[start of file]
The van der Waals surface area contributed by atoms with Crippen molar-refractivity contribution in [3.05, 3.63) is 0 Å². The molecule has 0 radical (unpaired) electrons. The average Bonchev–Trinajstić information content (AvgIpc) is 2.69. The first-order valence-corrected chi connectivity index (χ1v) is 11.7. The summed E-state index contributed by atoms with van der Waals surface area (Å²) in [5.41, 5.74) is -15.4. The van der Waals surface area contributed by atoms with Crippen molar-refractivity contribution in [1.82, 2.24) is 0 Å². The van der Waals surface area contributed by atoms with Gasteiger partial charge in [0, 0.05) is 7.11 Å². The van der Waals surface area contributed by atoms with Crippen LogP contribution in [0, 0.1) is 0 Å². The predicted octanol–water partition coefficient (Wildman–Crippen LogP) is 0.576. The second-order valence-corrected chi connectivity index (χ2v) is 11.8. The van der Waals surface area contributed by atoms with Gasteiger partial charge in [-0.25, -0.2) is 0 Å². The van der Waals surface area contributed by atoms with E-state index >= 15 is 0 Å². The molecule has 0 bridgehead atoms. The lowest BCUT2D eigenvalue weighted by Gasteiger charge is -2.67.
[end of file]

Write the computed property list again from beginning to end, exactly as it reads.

The van der Waals surface area contributed by atoms with Crippen molar-refractivity contribution in [3.05, 3.63) is 0 Å². The molecule has 0 radical (unpaired) electrons. The average Bonchev–Trinajstić information content (AvgIpc) is 2.69. The first-order valence-corrected chi connectivity index (χ1v) is 11.7. The summed E-state index contributed by atoms with van der Waals surface area (Å²) in [5.41, 5.74) is -15.4. The van der Waals surface area contributed by atoms with Crippen molar-refractivity contribution in [1.82, 2.24) is 0 Å². The van der Waals surface area contributed by atoms with Gasteiger partial charge in [0, 0.05) is 7.11 Å². The van der Waals surface area contributed by atoms with Crippen LogP contribution in [0, 0.1) is 0 Å². The predicted octanol–water partition coefficient (Wildman–Crippen LogP) is 0.576. The second-order valence-corrected chi connectivity index (χ2v) is 11.8. The van der Waals surface area contributed by atoms with Gasteiger partial charge in [-0.25, -0.2) is 0 Å². The van der Waals surface area contributed by atoms with E-state index >= 15 is 0 Å². The molecule has 0 bridgehead atoms. The lowest BCUT2D eigenvalue weighted by Gasteiger charge is -2.67.